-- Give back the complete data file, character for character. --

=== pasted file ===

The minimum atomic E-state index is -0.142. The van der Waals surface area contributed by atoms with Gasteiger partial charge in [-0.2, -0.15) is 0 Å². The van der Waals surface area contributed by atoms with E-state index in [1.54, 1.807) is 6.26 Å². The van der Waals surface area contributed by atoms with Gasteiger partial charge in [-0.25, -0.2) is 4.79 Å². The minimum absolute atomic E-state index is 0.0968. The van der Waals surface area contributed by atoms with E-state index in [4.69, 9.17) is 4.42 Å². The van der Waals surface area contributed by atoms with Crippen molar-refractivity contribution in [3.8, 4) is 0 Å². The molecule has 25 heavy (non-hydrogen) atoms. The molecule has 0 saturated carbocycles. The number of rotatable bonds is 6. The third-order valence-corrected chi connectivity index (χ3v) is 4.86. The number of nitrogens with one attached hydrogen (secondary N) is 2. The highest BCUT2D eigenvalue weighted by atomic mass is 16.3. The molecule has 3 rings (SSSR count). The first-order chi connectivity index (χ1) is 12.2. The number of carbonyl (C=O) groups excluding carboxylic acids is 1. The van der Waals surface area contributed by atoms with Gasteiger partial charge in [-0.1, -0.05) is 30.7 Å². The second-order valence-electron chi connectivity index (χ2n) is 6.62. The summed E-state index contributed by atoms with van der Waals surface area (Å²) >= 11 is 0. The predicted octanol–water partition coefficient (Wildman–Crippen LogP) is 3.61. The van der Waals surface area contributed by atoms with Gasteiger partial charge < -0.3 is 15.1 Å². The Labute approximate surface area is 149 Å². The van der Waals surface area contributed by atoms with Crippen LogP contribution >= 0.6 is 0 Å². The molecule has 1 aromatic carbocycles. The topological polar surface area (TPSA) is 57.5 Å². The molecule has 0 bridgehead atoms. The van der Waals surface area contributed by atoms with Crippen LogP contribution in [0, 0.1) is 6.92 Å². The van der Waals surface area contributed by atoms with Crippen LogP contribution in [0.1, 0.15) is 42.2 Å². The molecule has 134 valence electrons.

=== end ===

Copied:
The minimum atomic E-state index is -0.142. The van der Waals surface area contributed by atoms with Gasteiger partial charge in [-0.2, -0.15) is 0 Å². The van der Waals surface area contributed by atoms with E-state index in [1.54, 1.807) is 6.26 Å². The van der Waals surface area contributed by atoms with Gasteiger partial charge in [-0.25, -0.2) is 4.79 Å². The minimum absolute atomic E-state index is 0.0968. The van der Waals surface area contributed by atoms with E-state index in [4.69, 9.17) is 4.42 Å². The van der Waals surface area contributed by atoms with Crippen molar-refractivity contribution in [3.8, 4) is 0 Å². The molecule has 25 heavy (non-hydrogen) atoms. The molecule has 0 saturated carbocycles. The number of rotatable bonds is 6. The third-order valence-corrected chi connectivity index (χ3v) is 4.86. The number of nitrogens with one attached hydrogen (secondary N) is 2. The highest BCUT2D eigenvalue weighted by atomic mass is 16.3. The molecule has 3 rings (SSSR count). The first-order chi connectivity index (χ1) is 12.2. The number of carbonyl (C=O) groups excluding carboxylic acids is 1. The van der Waals surface area contributed by atoms with Gasteiger partial charge in [-0.1, -0.05) is 30.7 Å². The second-order valence-electron chi connectivity index (χ2n) is 6.62. The summed E-state index contributed by atoms with van der Waals surface area (Å²) >= 11 is 0. The predicted octanol–water partition coefficient (Wildman–Crippen LogP) is 3.61. The van der Waals surface area contributed by atoms with Gasteiger partial charge < -0.3 is 15.1 Å². The Labute approximate surface area is 149 Å². The van der Waals surface area contributed by atoms with Crippen LogP contribution >= 0.6 is 0 Å². The molecule has 1 aromatic carbocycles. The topological polar surface area (TPSA) is 57.5 Å². The molecule has 0 bridgehead atoms. The van der Waals surface area contributed by atoms with Crippen LogP contribution in [0, 0.1) is 6.92 Å². The van der Waals surface area contributed by atoms with Crippen LogP contribution in [0.1, 0.15) is 42.2 Å². The molecule has 134 valence electrons.